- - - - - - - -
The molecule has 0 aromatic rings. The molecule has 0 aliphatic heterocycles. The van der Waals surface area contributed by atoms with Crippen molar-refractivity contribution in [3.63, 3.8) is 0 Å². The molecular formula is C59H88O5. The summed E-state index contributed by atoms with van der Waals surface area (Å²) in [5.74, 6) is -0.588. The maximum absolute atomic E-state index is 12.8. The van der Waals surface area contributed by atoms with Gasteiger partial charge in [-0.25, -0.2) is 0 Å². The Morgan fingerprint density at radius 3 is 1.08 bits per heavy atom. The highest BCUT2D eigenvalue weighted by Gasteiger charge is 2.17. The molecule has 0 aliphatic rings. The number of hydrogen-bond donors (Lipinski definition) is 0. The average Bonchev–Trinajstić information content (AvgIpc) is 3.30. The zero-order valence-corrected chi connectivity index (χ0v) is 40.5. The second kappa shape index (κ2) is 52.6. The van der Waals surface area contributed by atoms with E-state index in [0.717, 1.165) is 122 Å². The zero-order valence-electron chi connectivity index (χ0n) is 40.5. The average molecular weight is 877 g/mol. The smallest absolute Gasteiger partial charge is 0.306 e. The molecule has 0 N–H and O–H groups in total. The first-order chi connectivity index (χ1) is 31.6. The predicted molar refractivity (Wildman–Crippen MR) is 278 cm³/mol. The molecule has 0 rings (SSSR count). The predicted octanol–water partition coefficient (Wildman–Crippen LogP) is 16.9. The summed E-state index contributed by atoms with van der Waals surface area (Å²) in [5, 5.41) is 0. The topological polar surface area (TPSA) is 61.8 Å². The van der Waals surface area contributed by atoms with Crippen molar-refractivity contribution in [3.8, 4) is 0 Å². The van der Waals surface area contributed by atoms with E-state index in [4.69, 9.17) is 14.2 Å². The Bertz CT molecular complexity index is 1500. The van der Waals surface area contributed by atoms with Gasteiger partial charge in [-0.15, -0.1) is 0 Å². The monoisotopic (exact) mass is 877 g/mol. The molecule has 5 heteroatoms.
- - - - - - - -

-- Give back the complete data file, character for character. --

The molecule has 0 aromatic rings. The molecule has 0 aliphatic heterocycles. The van der Waals surface area contributed by atoms with Crippen molar-refractivity contribution in [3.63, 3.8) is 0 Å². The molecular formula is C59H88O5. The summed E-state index contributed by atoms with van der Waals surface area (Å²) in [5.74, 6) is -0.588. The maximum absolute atomic E-state index is 12.8. The van der Waals surface area contributed by atoms with Gasteiger partial charge in [-0.25, -0.2) is 0 Å². The Morgan fingerprint density at radius 3 is 1.08 bits per heavy atom. The highest BCUT2D eigenvalue weighted by Gasteiger charge is 2.17. The molecule has 0 aliphatic rings. The number of hydrogen-bond donors (Lipinski definition) is 0. The average Bonchev–Trinajstić information content (AvgIpc) is 3.30. The zero-order valence-corrected chi connectivity index (χ0v) is 40.5. The second kappa shape index (κ2) is 52.6. The van der Waals surface area contributed by atoms with E-state index in [0.717, 1.165) is 122 Å². The zero-order valence-electron chi connectivity index (χ0n) is 40.5. The average molecular weight is 877 g/mol. The smallest absolute Gasteiger partial charge is 0.306 e. The molecule has 0 N–H and O–H groups in total. The first-order chi connectivity index (χ1) is 31.6. The predicted molar refractivity (Wildman–Crippen MR) is 278 cm³/mol. The molecule has 0 rings (SSSR count). The predicted octanol–water partition coefficient (Wildman–Crippen LogP) is 16.9. The summed E-state index contributed by atoms with van der Waals surface area (Å²) in [5, 5.41) is 0. The topological polar surface area (TPSA) is 61.8 Å². The van der Waals surface area contributed by atoms with Crippen molar-refractivity contribution in [3.8, 4) is 0 Å². The van der Waals surface area contributed by atoms with E-state index in [4.69, 9.17) is 14.2 Å². The Bertz CT molecular complexity index is 1500. The van der Waals surface area contributed by atoms with Gasteiger partial charge in [-0.15, -0.1) is 0 Å². The monoisotopic (exact) mass is 877 g/mol. The molecule has 5 heteroatoms.